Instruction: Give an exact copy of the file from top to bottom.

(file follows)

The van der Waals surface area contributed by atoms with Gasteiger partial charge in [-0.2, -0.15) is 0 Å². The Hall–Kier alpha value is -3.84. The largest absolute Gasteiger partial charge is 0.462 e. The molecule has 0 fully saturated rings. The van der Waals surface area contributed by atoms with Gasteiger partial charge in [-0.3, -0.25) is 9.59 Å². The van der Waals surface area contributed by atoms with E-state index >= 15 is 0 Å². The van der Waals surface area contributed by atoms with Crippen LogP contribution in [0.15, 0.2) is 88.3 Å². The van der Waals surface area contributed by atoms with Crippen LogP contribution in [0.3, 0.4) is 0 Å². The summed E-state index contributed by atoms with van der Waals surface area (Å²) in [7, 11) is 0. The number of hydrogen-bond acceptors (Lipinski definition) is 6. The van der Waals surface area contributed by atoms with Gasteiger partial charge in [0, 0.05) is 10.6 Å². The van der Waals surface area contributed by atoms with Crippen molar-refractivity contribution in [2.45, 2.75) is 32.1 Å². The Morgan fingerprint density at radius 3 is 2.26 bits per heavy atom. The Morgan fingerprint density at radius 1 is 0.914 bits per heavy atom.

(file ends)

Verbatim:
The van der Waals surface area contributed by atoms with Gasteiger partial charge in [-0.2, -0.15) is 0 Å². The Hall–Kier alpha value is -3.84. The largest absolute Gasteiger partial charge is 0.462 e. The molecule has 0 fully saturated rings. The van der Waals surface area contributed by atoms with Gasteiger partial charge in [-0.3, -0.25) is 9.59 Å². The van der Waals surface area contributed by atoms with E-state index >= 15 is 0 Å². The van der Waals surface area contributed by atoms with Crippen LogP contribution in [0.15, 0.2) is 88.3 Å². The van der Waals surface area contributed by atoms with Crippen LogP contribution in [0.3, 0.4) is 0 Å². The summed E-state index contributed by atoms with van der Waals surface area (Å²) in [7, 11) is 0. The number of hydrogen-bond acceptors (Lipinski definition) is 6. The van der Waals surface area contributed by atoms with Gasteiger partial charge in [0, 0.05) is 10.6 Å². The van der Waals surface area contributed by atoms with Crippen molar-refractivity contribution in [2.45, 2.75) is 32.1 Å². The Morgan fingerprint density at radius 3 is 2.26 bits per heavy atom. The Morgan fingerprint density at radius 1 is 0.914 bits per heavy atom.